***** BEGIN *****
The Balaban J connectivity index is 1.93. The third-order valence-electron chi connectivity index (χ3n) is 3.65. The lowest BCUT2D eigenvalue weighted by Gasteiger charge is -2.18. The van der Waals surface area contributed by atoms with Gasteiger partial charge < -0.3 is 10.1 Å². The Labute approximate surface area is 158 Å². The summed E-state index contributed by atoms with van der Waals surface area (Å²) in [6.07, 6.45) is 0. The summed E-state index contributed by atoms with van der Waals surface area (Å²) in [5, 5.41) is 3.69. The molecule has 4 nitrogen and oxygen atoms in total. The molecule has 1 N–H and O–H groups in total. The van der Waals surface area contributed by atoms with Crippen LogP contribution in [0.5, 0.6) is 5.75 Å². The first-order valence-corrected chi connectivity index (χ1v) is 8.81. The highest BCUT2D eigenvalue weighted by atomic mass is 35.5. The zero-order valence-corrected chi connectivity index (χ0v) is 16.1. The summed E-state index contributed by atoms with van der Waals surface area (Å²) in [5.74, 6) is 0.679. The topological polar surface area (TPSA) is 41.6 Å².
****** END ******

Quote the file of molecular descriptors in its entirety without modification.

The Balaban J connectivity index is 1.93. The third-order valence-electron chi connectivity index (χ3n) is 3.65. The lowest BCUT2D eigenvalue weighted by Gasteiger charge is -2.18. The van der Waals surface area contributed by atoms with Gasteiger partial charge < -0.3 is 10.1 Å². The Labute approximate surface area is 158 Å². The summed E-state index contributed by atoms with van der Waals surface area (Å²) in [6.07, 6.45) is 0. The summed E-state index contributed by atoms with van der Waals surface area (Å²) in [5, 5.41) is 3.69. The molecule has 4 nitrogen and oxygen atoms in total. The molecule has 1 N–H and O–H groups in total. The van der Waals surface area contributed by atoms with Crippen LogP contribution in [0.5, 0.6) is 5.75 Å². The first-order valence-corrected chi connectivity index (χ1v) is 8.81. The highest BCUT2D eigenvalue weighted by atomic mass is 35.5. The zero-order valence-corrected chi connectivity index (χ0v) is 16.1. The summed E-state index contributed by atoms with van der Waals surface area (Å²) in [5.74, 6) is 0.679. The topological polar surface area (TPSA) is 41.6 Å².